Back-to-work scheme is legal
Published on 17th August 2012 by William Guy
The Government’s back-to-work scheme, which requires benefits claimants to take on a job without pay, is legal, the High Court has found.
Cait Reilly, an unemployed graduate who undertook employment for free in Poundland stacking shelves, had challenged the initiative claiming that it breached her human rights.
Individuals have to undertake work experience without remuneration or risk losing their Jobseeker’s Allowance. The 23-year-old raised the case along with Jamieson Wilson, who also challenged the legality of another Government work scheme.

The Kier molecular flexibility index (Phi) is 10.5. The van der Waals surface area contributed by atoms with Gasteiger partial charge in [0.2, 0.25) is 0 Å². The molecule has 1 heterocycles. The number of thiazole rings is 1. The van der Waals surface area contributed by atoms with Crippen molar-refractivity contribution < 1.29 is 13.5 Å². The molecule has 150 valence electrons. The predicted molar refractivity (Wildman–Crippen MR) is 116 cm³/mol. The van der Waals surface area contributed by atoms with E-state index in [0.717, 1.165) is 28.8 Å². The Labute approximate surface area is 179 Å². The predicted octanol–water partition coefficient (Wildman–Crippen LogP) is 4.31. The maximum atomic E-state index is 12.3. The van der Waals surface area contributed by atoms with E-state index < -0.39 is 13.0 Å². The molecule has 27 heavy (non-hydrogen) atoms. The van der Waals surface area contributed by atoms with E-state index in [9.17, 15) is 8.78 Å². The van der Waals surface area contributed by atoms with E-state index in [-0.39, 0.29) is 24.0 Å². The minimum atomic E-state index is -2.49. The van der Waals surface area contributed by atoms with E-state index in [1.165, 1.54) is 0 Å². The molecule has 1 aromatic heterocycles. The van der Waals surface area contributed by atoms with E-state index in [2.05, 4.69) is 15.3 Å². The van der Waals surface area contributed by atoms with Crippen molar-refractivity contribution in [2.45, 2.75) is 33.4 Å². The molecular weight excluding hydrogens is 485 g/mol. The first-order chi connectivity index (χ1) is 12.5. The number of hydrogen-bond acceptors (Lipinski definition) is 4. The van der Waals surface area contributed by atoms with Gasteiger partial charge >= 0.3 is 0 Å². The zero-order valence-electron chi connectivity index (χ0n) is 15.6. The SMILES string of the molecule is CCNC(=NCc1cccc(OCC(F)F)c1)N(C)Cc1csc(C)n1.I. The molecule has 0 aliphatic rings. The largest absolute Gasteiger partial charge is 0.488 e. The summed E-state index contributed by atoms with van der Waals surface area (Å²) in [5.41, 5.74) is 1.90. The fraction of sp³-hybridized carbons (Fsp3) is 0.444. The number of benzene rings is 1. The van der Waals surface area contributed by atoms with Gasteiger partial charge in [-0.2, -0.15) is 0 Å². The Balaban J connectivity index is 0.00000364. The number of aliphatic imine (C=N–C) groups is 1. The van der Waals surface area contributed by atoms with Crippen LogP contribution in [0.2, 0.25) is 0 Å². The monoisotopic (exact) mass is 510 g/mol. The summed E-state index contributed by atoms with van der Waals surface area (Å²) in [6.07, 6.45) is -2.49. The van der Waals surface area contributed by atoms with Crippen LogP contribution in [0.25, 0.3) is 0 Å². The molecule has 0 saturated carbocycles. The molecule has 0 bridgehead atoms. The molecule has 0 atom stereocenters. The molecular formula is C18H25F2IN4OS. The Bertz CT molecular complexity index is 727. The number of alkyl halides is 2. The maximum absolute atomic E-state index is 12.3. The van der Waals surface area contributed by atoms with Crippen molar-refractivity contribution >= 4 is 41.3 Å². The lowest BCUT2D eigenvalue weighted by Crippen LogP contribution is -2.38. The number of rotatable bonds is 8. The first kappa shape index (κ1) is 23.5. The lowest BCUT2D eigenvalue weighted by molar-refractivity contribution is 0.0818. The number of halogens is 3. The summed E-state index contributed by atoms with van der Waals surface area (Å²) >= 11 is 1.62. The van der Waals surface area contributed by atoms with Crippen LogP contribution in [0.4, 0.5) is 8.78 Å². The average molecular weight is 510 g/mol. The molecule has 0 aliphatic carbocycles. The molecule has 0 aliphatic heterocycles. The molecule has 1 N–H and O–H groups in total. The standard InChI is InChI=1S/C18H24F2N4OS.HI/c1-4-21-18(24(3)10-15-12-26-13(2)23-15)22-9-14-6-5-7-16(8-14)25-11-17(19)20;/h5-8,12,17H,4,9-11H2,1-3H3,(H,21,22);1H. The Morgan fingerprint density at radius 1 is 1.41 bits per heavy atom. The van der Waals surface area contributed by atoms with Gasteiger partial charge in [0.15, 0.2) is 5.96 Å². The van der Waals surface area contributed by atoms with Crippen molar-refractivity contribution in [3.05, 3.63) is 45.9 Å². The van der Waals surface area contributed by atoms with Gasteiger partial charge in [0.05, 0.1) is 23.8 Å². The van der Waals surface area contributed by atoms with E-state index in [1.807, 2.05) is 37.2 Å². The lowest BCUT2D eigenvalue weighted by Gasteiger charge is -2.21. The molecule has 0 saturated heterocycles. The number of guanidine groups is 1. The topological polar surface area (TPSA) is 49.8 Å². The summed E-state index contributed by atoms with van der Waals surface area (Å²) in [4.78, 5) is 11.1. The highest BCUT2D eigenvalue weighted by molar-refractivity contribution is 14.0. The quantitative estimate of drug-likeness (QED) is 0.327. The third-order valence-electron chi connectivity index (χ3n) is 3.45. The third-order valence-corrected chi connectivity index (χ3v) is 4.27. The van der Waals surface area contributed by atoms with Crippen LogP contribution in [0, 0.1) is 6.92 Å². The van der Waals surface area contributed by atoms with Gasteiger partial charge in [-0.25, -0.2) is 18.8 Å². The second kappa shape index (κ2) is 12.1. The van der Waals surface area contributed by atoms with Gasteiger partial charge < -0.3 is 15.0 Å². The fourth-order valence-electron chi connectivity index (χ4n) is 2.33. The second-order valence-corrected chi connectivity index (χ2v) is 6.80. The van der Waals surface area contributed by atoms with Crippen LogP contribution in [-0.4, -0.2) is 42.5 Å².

Despite the claims, both cases were dismissed by Mr Justice Foskett, who rejected the argument that the programmes were a form of slavery.
“Characterising such a scheme as involving or being analogous to “slavery” or “forced labour” seems to me to be a long way from contemporary thinking,” he said.
The Department for Work and Pensions, which runs the initative, has welcomed the decision.
Iain Duncan Smith, Work and Pensions Secretary, commented: “Comparing our initiatives to slave labour is not only ridiculous but insulting to people around the world facing real oppression.”
He emphasised that the initiative is designed to give young people the opportunity to gain the skills and experience needed to enter the workplace.